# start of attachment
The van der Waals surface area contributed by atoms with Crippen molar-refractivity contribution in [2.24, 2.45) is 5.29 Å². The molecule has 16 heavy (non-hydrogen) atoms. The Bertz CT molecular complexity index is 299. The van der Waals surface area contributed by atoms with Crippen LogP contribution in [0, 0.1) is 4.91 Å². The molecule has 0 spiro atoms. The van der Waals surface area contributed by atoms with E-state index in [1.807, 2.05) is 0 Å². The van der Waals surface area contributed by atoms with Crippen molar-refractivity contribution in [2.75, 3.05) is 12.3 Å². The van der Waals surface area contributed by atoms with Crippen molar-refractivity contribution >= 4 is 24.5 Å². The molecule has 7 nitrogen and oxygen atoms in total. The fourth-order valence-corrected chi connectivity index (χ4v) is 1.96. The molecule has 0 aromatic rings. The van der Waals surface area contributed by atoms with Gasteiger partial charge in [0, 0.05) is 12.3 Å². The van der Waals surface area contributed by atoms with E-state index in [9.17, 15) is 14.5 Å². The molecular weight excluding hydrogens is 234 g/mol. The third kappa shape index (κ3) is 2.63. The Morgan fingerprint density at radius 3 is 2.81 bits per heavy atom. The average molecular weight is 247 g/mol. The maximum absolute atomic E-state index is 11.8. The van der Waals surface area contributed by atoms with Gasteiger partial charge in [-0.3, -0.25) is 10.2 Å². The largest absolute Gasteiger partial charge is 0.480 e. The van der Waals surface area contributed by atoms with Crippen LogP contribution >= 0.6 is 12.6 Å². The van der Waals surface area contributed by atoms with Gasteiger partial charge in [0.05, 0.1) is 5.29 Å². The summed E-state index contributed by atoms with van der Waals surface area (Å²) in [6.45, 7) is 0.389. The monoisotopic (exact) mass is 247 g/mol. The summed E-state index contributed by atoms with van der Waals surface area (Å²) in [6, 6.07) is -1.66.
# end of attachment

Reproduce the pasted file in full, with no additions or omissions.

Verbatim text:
The van der Waals surface area contributed by atoms with Crippen molar-refractivity contribution in [2.24, 2.45) is 5.29 Å². The molecule has 16 heavy (non-hydrogen) atoms. The Bertz CT molecular complexity index is 299. The van der Waals surface area contributed by atoms with Crippen LogP contribution in [0, 0.1) is 4.91 Å². The molecule has 0 spiro atoms. The van der Waals surface area contributed by atoms with E-state index in [1.807, 2.05) is 0 Å². The van der Waals surface area contributed by atoms with Crippen molar-refractivity contribution in [2.75, 3.05) is 12.3 Å². The van der Waals surface area contributed by atoms with Crippen molar-refractivity contribution >= 4 is 24.5 Å². The molecule has 7 nitrogen and oxygen atoms in total. The fourth-order valence-corrected chi connectivity index (χ4v) is 1.96. The molecule has 0 aromatic rings. The van der Waals surface area contributed by atoms with Gasteiger partial charge in [0, 0.05) is 12.3 Å². The van der Waals surface area contributed by atoms with E-state index in [9.17, 15) is 14.5 Å². The molecular weight excluding hydrogens is 234 g/mol. The third kappa shape index (κ3) is 2.63. The Morgan fingerprint density at radius 3 is 2.81 bits per heavy atom. The average molecular weight is 247 g/mol. The maximum absolute atomic E-state index is 11.8. The van der Waals surface area contributed by atoms with Gasteiger partial charge in [-0.3, -0.25) is 10.2 Å². The largest absolute Gasteiger partial charge is 0.480 e. The van der Waals surface area contributed by atoms with Crippen LogP contribution >= 0.6 is 12.6 Å². The van der Waals surface area contributed by atoms with Gasteiger partial charge in [0.05, 0.1) is 5.29 Å². The summed E-state index contributed by atoms with van der Waals surface area (Å²) in [6.45, 7) is 0.389. The monoisotopic (exact) mass is 247 g/mol. The summed E-state index contributed by atoms with van der Waals surface area (Å²) in [6, 6.07) is -1.66.